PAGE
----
Other Things to See and Do in Austria

1. Visit Vienna’s Museum of Art History

The Kunsthistorisches Museum is the largest art museum in the country, with works from ancient Egypt and Greece through to the 18th century. There are over 700,000 items in the collections so it’s worth taking the time to explore (especially if you’re a history buff like me). Opened in 1891, the primary collection originally belonged to the Hapsburgs, which includes tons of portraits, classical paintings from masters like Gustav Klimt, and armor. Admission is 21 EUR.

2. Hit the slopes

Austria’s mountainous countryside offers up plenty of opportunities for skiing in the winter (I mean, it is the Alps after all!). Ski and snowboard rentals start at around 50 EUR. Lift passes vary between 40-70 EUR per day and the more popular and larger resorts tend to be on the upper end of that scale (but you get more ski runs for that). Niederau, Lech, and Obergurgl are good places for beginners.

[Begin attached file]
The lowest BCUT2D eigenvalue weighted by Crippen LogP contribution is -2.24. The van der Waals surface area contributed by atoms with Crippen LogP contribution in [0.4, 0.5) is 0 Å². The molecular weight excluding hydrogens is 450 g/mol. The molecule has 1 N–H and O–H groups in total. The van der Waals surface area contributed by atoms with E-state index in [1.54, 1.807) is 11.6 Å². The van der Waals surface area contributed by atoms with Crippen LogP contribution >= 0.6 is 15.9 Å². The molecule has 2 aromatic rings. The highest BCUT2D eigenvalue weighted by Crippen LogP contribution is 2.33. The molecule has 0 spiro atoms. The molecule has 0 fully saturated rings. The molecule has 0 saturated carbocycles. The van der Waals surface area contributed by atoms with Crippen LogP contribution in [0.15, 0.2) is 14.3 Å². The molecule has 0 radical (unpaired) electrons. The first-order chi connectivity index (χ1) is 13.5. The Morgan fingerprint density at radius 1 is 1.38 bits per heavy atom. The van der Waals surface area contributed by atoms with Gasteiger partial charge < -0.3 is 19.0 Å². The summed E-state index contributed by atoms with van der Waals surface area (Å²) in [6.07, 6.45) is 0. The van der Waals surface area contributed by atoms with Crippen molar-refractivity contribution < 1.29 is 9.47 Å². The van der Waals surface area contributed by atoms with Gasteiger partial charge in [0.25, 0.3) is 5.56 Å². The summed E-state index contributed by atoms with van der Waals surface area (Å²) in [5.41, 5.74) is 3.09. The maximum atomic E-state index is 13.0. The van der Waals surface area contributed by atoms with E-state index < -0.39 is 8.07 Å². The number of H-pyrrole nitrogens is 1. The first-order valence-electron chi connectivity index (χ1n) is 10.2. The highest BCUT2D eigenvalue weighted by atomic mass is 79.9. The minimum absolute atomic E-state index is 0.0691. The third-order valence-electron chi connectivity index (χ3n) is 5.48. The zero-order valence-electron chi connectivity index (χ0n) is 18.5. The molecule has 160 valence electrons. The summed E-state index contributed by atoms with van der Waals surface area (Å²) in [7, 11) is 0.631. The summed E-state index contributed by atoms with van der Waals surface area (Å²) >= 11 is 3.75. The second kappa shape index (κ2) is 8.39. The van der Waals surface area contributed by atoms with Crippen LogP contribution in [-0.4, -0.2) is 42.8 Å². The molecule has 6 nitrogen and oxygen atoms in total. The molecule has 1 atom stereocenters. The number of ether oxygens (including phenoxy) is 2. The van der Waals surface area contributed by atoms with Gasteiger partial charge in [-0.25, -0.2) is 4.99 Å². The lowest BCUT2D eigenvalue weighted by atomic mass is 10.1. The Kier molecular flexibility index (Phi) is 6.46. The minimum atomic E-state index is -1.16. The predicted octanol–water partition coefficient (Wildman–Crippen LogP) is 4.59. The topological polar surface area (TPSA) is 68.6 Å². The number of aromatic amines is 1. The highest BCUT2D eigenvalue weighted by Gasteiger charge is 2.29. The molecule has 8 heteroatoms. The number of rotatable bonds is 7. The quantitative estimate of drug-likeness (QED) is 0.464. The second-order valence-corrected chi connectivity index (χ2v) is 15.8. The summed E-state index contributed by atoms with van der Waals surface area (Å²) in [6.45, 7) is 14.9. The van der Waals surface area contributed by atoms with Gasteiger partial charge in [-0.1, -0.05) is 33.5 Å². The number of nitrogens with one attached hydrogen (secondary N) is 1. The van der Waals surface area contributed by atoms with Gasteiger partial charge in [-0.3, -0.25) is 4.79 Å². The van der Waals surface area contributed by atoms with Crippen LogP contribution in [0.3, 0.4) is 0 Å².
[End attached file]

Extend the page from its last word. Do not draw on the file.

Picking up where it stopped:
3. See St. Stephen’s Cathedral

Stephansdom is a 12th-century Romanesque and Gothic cathedral in Vienna, noted for its colorful roof. The cathedral has been destroyed and rebuilt over the years, with the current version largely initiated by Duke Rudolf IV (1339–1365). Its most recent reconstruction took place just after World War II. You can take a tour of the cathedral and climb the north and south towers (which offer excellent views of the city). Under the cathedral are catacombs holding the remains of over 10,000 people, including important nobility and victims of the plague. All-inclusive admission with tour is 25 EUR; admission to the cathedral only is 7 EUR. Self-guided audio tours are 5 EUR. Catacombs tours are 7 EUR and going up the towers costs 6.50 EUR for the South Tower and 7 EUR for the North Tower.

4. Walk the Ring Road (Ringstrasse)

This historic loop stretches just over 5 kilometers (3 miles) around Vienna and is brimming with beautiful architecture. It’s here where you can find the Parliament building, City Hall, both the Museum of Art History and the National History Museum, as well as the State Opera. Strolling the tree-lined boulevards is a relaxing (and free) way to spend some time soaking up the city and admiring its history and imperial design.